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Consumer Nations Contemplate a "Magic Range" For Oil Prices and Energy's Future
Oil prices from Saudi Arabia are projected to rise toward $75 a barrel—a price, economists say, that will throw off the careful balance between the recovering world economy and healthy investment in gas in oil production. As International Business Times reports, the Organization of Petroleum Exporting Countries (OPEC) meets in Vienna on Thursday, and the G8 Energy Ministers were in Rome yesterday to discuss the implications of oil costs.
It’s a lesson in simple economics: Too low an oil price, while good for the economy, discourages investment in production and fuel technologies. Too high, and the economy dramatically struggles in overcoming the energy crisis. There exists a "magic range,” says Roberto Poli, president of Italian oil company Eni. "The experience of the last price cycle demonstrated that to ensure steady economic growth, prices should not rise higher than $75 per barrel," Poli said. "Oil price instability and unpredictability are the worst enemies of any well thought-out plan to build a different energy future."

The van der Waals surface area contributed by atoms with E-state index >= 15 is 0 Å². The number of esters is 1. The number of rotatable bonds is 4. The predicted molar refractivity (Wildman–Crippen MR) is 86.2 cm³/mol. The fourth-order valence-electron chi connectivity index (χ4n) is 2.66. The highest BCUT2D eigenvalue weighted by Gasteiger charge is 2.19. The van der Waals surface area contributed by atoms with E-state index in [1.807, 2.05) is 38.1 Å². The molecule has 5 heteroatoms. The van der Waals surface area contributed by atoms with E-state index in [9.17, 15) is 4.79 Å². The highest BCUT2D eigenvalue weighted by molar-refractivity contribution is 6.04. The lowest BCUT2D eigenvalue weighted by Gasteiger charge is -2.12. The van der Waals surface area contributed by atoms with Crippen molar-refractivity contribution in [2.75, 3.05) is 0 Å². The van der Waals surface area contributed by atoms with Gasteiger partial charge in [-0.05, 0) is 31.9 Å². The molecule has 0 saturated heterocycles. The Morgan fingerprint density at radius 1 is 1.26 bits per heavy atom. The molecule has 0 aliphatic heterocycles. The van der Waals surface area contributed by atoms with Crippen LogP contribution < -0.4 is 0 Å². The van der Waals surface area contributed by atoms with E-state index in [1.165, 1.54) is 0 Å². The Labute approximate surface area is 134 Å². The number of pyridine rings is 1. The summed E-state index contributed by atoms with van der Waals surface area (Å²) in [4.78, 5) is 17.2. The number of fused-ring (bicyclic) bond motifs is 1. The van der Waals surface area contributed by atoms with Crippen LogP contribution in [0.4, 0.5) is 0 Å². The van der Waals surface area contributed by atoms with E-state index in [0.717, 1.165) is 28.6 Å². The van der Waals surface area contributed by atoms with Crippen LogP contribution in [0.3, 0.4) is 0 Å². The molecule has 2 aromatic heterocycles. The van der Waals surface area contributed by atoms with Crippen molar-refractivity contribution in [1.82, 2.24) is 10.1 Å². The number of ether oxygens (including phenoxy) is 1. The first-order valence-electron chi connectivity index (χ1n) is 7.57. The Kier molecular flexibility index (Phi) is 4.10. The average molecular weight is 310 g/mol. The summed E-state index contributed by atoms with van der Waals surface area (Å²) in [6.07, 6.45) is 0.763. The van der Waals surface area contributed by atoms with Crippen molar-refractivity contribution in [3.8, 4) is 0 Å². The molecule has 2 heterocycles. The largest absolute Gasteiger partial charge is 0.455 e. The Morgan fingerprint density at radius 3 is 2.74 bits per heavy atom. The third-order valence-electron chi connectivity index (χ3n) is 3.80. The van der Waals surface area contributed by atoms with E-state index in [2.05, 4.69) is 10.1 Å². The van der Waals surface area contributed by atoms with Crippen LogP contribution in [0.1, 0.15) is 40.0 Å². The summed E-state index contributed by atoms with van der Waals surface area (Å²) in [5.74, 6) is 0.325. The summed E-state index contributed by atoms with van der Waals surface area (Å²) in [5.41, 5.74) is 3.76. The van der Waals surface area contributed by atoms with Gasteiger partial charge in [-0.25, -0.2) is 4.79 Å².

The situation, however, is not meant to manufacture outrage. Saudi Oil Minister Ali al-Naimi is acknowledging the possibility for the spike, but urges that sooner or later the world economy will pick itself back up. When that happens, the demand for oil will still be there.
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